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Benjamin and Michele Katz already had tickets to Israel when the war began. But watching the images of bloodshed, the idea of backing out never occurred to them.

A state-funded body that encourages immigration has seen a considerable rise in the number of people opening files to make aliyah, the process of immigrating to Israel. “Unfortunately, we know that every time in Israel there’s a crisis, it directly influences Jewish communities around the world,” said Shay Felber, director of the aliyah and absorption unit at the Jewish Agency for Israel.

It is an indication of the profound questions being contemplated by Jews around the world after the Oct. 7 attacks when Hamas militants killed more than 1,400 Israelis and took at least 242 people hostage.

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Benjamin and Michele Katz in Netanya, Israel, on Nov. 2, 2023.Nathan VanderKlippe/The Globe and Mail

Israel’s subsequent war on Hamas has killed more than 9,700 people, including nearly 4,800 children, according to the Palestinian Ministry of Health in Gaza, and laid waste to large parts of the densely populated territory.

Today, Canadian citizens, permanent residents and their families, remain stuck and struggling in the Gaza Strip.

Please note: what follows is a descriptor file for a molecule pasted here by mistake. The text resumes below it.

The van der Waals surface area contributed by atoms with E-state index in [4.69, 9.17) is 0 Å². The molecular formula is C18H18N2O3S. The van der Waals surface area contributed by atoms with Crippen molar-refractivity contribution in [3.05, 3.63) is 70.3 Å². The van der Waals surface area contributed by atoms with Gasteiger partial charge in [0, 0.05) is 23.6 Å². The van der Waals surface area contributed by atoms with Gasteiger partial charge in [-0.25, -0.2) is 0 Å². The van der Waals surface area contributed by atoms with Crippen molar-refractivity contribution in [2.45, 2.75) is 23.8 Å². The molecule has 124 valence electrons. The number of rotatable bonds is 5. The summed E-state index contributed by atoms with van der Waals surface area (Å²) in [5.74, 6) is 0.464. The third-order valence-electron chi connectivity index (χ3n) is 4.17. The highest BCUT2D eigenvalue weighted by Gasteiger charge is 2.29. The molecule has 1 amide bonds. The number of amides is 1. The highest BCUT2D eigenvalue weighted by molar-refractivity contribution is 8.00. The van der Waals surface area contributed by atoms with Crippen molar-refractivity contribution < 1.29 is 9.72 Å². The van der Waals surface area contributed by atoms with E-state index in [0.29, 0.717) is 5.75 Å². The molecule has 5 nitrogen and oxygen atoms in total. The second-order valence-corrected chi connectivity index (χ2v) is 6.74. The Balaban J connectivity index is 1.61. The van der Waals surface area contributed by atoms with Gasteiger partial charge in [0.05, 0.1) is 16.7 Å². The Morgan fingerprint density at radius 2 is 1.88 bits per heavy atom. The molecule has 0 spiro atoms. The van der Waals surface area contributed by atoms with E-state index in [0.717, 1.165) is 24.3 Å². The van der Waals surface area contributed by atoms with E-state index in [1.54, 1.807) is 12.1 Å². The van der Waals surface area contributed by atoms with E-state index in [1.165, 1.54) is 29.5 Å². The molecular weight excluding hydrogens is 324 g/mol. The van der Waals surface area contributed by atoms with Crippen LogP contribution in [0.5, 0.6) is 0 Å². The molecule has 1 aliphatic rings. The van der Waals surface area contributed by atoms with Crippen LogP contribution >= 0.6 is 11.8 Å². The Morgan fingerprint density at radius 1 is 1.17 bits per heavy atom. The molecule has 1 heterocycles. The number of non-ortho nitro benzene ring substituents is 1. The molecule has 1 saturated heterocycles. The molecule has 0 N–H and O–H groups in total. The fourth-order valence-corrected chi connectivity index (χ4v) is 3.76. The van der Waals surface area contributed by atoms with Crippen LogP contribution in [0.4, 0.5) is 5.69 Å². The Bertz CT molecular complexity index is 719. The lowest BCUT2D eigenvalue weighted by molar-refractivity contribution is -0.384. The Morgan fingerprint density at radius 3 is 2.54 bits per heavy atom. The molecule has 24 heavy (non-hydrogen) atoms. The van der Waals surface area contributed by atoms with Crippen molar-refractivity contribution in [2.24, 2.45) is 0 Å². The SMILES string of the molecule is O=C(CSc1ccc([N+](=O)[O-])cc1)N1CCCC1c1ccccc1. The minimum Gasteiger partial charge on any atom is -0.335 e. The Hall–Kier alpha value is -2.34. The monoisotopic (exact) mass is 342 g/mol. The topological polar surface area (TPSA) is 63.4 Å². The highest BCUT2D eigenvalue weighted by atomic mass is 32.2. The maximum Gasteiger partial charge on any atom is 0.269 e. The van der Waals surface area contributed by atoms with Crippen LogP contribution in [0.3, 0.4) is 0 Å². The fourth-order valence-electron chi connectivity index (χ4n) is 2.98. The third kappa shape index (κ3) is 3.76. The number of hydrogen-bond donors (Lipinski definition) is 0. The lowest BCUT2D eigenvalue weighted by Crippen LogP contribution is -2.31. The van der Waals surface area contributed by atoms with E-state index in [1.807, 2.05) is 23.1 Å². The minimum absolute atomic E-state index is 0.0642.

Global Affairs Canada (GAC) said on Sunday that it had no information about when the Rafah border crossing, the only way out, would be reopened and that the timeline for evacuations was uncertain. Nearly 450 eligible individuals are on a list that has been communicated by GAC to regional partners. Canada has one of the largest contingents of foreign nationals in Gaza.

“Every second that passes by and my family is not safely escorted to me, there is a possibility of not seeing them ever again,” said Nael Alhalees, a Canadian with family members in central Gaza.

They have been reduced to one meal and one drink a day, and his 13-year-old daughter has lost 13 pounds, he said. One of the family’s cats, a white Persian, is now grey because of the dust and rubble.

Also read:

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Palestinians look for survivors of the Israeli bombardment in the Maghazi refugee camp in the Gaza Strip, Sunday, Nov. 5, 2023.Fatima Shbair/The Associated Press

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Unearthing climate history frozen in time

This summer, a small team of researchers camped in B.C. on Combatant Col, hoping to find new insights into the changing climate buried by centuries of heavy snowfall.

The Globe and Mail is following this project from the icefield to the laboratory, to help understand the string of climate-related events that are buffeting Western Canada. If successful, using deep ice samples extracted from glaciers, the ice core science would fill in some of the large gaps in the historic climate record.

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Researchers hope to find new insights into the changing climate.Grant Callegari/Hakai Institute/Handout